Calla Lily Care


Calla lilies are native to tropical marshlands. These tropical plants produce beautiful, distinctive white flowers that can last for three to four weeks. A single calla lily can produce a number of sequential flowers. They can flower for months at a time, depending on the variety. Caring for your calla lily is not difficult if you follow some guidelines.


Calla lilies grow in the wild under the protective cover of trees and other brush. Calla lilies do best in very bright, indirect light. Calla lilies won't do well in shade, and may suffer from leaf burn in bright, direct sun. If possible, keep your calla lily opposite a brightly lit window.


Calla lilies, as tropical marsh plants, require a lot of water. They will not tolerate drying out, especially in hot, dry climates. Keep the soil in your calla lily's pot moist, but not wet. Don't allow it to dry out. In some climates, you may need to water your calla lily every two or three days. In more humid, cooler climates, you may be able to water once a week.


In some cases, you can keep your calla lily blooming year-round by adding fertilizer. Keeping your lily blooming requires a lot of fertilization, but you need to be careful of over-fertilization. Organic liquid fertilizers, like fish or kelp emulsion, can add the nutrients your plant will need while minimizing the risk of over-fertilization. Fertilize your lily every two months with the emulsions diluted according to the manufacturer's instructions. Look for signs of leaf burn over time as they could indicate over-fertilization.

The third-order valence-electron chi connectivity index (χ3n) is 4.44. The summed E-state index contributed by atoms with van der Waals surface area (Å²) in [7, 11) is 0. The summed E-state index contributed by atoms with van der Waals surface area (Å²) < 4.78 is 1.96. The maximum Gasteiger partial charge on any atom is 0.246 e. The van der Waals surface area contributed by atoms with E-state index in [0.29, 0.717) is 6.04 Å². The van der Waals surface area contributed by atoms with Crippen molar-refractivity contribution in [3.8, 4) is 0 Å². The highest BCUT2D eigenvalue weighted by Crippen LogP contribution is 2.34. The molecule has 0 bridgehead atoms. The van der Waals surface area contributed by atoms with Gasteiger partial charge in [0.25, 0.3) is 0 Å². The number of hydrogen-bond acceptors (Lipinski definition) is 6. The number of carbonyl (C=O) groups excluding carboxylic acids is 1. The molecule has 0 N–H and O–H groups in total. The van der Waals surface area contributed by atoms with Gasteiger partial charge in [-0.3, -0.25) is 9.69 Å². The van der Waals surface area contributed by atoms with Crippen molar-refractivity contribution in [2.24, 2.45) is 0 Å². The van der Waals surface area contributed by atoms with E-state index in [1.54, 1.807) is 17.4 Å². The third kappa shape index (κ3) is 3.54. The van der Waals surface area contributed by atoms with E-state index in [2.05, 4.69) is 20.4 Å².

Re-pot your calla lily every 18 to 24 months to keep it from becoming root bound. If you want to grow your calla lily to a larger size, plant your existing plant in a pot that is about 50 percent larger than its current pot. In some cases, it may have grown tight in the pot. Carefully loosen the roots and bulb with a small hand shovel.


If you want to maintain your calla lily's size, remove it from its pot every 18 to 24 months. Split the plant in two and replant 1/2 of the plant in the original pot and plant the other half in a similarly sized pot. This will prevent your calla lily from becoming pot bound.

Keywords: calla lily care, calla lily fertilizaion, calla lily cultivation

About this Author

Christopher Earle is a freelance writer based in Denver, Colo. He has been writing since 1987 and has written for National Public Radio, the Associated Press, the Boeing Company, Ford New Holland, Microsoft, Active Voice, RAHCO International and Umax Data Systems. He studied creative writing at Mankato State University in Minnesota.